• Her first sponsorship was with Kwiz who made her a brass version of her Widdie darts. How I would love to see those! Later she was sponsored by Sportcraft, who gave her her choice of Darts. She chose John Lowe tungsten darts with a 1.25" stem and standard flights.
  • As an erstwhile numismatist I appreciated this story:  In 1974 she won the Cutty Sark Open, which included a cup-style trophy.  After the win she was standing outside the building where the tourney took place with her trophy.  Along walks a guy, oblivious as passersby seem to be, and drops a dime into the trophy thinking it was a beggar's cup!  She kept the dime in the trophy as a fine memory of the event.  In 1974, the silver coin era was already 10 years in the past, but still, that dime could have been anything from a brand new shiny 1974 FDR dime to a Mercury Head dime.  I wish I could see it.  I wonder if she has a picture of it anywhere.
  • She would console the people she best because she knew how much it hurt to lose. First Lady of Darts, right there.

  • Practiced bull a lot because "if you control the bull you control the game".
  • Sometimes practiced at 8'6" so that the 8' line seemed closer.  This is a brilliant idea.  I am going to try it during my next practice session.
  • Used Silver Trim metal darts with Silver Trim flights. Unclear on the type of metal. When sponsored by Kwiz they copied the silver Trim dart and made it 15 grams and brass.  once again, I wish I could see pictures of all their favored, and signature darts.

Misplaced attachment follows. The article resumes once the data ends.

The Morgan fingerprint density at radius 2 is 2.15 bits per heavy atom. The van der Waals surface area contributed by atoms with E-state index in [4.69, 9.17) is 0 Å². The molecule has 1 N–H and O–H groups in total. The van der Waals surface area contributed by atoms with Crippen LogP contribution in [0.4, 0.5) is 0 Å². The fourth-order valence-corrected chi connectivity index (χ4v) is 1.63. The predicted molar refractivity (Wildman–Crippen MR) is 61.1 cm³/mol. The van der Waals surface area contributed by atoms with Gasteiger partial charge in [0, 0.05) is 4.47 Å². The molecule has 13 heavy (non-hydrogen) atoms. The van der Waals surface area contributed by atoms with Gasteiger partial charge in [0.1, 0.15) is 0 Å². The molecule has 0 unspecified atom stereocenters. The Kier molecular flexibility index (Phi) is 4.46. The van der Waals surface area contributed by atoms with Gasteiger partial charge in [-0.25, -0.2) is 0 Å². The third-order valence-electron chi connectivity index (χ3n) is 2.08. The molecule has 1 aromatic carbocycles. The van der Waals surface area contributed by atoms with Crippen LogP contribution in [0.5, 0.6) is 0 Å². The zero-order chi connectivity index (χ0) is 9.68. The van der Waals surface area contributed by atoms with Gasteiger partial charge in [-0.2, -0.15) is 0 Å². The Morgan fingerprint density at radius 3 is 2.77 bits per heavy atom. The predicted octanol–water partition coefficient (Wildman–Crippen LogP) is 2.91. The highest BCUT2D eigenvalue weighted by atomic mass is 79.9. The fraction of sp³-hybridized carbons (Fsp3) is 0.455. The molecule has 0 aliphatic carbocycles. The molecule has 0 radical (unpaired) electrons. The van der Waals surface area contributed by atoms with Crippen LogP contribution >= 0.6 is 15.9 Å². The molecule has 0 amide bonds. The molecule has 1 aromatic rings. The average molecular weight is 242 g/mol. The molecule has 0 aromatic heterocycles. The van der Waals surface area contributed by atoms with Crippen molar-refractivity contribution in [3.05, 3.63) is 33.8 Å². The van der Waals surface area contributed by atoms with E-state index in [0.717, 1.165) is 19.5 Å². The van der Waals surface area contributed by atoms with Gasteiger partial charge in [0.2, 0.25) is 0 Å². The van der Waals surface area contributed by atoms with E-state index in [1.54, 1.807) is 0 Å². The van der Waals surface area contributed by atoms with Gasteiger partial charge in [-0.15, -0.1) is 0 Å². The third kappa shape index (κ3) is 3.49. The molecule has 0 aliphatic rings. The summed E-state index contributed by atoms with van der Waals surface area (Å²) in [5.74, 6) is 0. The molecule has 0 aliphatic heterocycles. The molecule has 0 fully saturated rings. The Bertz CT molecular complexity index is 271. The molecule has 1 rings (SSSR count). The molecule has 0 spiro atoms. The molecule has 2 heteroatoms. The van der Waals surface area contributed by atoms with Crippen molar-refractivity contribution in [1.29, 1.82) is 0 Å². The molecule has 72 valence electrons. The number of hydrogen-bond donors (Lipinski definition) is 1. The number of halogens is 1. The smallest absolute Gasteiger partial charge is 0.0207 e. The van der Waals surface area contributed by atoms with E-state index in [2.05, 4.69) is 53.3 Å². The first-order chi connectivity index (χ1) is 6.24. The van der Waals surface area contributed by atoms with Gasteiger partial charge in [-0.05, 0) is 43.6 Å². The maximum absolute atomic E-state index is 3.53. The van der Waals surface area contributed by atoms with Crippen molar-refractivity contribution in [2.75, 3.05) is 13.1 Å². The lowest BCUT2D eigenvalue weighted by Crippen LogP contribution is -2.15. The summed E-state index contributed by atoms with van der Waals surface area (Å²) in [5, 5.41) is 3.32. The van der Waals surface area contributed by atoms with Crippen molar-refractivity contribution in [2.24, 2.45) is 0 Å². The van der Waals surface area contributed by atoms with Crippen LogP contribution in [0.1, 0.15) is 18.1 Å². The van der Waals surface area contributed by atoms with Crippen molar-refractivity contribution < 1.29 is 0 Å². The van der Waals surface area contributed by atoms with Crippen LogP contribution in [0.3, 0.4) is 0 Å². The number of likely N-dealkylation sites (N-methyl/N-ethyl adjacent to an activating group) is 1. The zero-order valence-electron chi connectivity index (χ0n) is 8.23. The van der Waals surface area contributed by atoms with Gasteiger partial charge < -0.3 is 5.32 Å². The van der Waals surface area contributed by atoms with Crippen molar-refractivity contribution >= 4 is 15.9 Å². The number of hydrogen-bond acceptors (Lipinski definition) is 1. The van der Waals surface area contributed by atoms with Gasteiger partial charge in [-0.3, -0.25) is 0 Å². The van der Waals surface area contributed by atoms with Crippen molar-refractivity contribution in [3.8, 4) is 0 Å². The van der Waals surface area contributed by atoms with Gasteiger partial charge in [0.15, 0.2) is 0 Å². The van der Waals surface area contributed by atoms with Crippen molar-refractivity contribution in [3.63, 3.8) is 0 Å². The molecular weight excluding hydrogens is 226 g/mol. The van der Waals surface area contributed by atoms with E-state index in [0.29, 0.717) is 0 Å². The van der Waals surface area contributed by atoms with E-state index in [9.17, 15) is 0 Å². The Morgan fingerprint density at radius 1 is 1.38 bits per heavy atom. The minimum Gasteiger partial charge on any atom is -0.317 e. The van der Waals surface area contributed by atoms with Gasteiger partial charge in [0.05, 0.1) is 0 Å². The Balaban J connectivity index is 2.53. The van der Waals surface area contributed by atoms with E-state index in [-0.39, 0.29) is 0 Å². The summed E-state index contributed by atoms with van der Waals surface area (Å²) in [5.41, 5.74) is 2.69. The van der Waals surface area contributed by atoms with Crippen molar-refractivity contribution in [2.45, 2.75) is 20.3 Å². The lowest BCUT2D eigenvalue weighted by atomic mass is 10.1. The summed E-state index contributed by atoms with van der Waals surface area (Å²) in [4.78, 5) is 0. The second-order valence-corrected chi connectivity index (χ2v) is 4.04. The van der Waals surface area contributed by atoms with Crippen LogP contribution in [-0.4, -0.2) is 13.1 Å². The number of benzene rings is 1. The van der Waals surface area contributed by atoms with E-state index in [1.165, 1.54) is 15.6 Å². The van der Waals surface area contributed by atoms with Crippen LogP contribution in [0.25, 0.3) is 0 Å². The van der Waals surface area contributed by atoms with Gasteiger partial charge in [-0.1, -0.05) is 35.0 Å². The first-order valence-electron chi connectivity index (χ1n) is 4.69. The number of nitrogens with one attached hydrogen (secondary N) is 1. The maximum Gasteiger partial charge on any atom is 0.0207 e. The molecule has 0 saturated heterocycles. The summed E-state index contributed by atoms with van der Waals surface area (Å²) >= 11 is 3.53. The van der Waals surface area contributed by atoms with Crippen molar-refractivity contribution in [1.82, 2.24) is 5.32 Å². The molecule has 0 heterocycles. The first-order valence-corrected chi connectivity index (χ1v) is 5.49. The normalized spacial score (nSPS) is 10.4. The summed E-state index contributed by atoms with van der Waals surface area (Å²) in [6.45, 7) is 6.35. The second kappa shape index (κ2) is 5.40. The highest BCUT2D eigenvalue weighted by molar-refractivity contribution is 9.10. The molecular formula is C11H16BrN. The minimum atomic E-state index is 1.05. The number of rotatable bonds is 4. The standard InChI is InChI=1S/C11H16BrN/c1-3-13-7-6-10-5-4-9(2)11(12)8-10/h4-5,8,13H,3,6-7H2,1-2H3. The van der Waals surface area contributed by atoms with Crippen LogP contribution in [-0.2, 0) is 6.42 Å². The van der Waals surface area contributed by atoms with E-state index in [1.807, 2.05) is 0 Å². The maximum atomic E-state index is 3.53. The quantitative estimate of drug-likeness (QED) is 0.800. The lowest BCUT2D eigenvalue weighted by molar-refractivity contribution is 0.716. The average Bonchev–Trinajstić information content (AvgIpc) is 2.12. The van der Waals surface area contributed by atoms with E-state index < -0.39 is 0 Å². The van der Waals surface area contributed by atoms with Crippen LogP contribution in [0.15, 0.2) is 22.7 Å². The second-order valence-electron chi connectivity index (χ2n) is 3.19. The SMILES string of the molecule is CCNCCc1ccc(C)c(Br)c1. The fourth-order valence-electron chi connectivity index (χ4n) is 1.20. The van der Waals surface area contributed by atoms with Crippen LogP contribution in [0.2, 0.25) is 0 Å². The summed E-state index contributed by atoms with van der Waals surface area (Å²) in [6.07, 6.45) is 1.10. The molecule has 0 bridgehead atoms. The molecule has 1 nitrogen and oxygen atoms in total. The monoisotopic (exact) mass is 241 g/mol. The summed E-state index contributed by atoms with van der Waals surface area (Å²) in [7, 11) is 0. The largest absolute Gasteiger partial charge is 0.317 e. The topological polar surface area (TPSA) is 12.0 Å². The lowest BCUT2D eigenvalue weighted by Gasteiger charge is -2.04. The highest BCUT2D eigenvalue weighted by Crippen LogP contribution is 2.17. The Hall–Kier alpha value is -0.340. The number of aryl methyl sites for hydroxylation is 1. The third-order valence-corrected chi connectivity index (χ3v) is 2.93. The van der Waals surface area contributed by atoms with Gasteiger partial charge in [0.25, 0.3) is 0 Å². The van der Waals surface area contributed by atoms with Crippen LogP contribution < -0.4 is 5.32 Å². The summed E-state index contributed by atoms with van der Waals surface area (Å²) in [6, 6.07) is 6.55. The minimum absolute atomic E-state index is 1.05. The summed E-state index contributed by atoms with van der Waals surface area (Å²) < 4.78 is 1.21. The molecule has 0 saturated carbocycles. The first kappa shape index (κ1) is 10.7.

• Recommends moving point darts to everyone. Loves them.
  • Started the coal cracker trend (invented them?) Because he was always cutting his flights down.
  • I notice that I am starting to take fewer notes on the players!


  • Started after he got out of the service in 1959 which prolly makes him the same age as my dad. Payed American darts for most of his early career. 
  • Even though he showed early brilliance, quickly becoming the anchor of his first team, he was dissatisfied. He set a goal to raise his average two points per year and he followed through, succeeding. 
  • The way he described his throw is very interesting and I must say, the exact opposite of the typical advice: he dipped his body down on bended knee during draw back, and then sprang forward bodily during the throw. Highly unusual!
  • I love it that he practiced every day and then went out and "hustled" darts on the weekend. This implies that not only did he love money games but that he had a strategy for tricking his opponent into thinking he might win!!
  • Interesting that they won a tournament where you had to use a "Deco" dart as of to the wooden darts they were used to. I wonder what a Deco dart is!!
  • A few of the legends talked about getting the "Yips". Danny got them and they were difficult to overcome. I don't know anything at all about Eric Bristow, but Danny implies that the Yips did him in! I have never had the Yips myself. I can't even imagine what they are like.